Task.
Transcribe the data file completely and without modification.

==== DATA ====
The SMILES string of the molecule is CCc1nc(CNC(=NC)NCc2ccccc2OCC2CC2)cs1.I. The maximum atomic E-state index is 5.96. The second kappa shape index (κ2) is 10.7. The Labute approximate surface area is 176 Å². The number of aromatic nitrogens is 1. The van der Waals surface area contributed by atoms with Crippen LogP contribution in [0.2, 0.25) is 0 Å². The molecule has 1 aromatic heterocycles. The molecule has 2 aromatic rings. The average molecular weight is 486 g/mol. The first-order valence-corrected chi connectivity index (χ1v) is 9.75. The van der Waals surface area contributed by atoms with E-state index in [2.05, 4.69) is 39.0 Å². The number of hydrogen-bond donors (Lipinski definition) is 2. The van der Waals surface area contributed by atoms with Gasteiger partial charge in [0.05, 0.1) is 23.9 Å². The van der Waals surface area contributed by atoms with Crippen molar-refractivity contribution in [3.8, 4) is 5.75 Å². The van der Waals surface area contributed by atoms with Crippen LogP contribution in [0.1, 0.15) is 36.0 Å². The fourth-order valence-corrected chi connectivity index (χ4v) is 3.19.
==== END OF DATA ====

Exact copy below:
The SMILES string of the molecule is CCc1nc(CNC(=NC)NCc2ccccc2OCC2CC2)cs1.I. The maximum atomic E-state index is 5.96. The second kappa shape index (κ2) is 10.7. The Labute approximate surface area is 176 Å². The number of aromatic nitrogens is 1. The van der Waals surface area contributed by atoms with Crippen LogP contribution in [0.2, 0.25) is 0 Å². The molecule has 1 aromatic heterocycles. The molecule has 2 aromatic rings. The average molecular weight is 486 g/mol. The first-order valence-corrected chi connectivity index (χ1v) is 9.75. The van der Waals surface area contributed by atoms with E-state index in [2.05, 4.69) is 39.0 Å². The number of hydrogen-bond donors (Lipinski definition) is 2. The van der Waals surface area contributed by atoms with Gasteiger partial charge in [0.05, 0.1) is 23.9 Å². The van der Waals surface area contributed by atoms with Crippen molar-refractivity contribution in [3.8, 4) is 5.75 Å². The van der Waals surface area contributed by atoms with Crippen LogP contribution in [0.1, 0.15) is 36.0 Å². The fourth-order valence-corrected chi connectivity index (χ4v) is 3.19.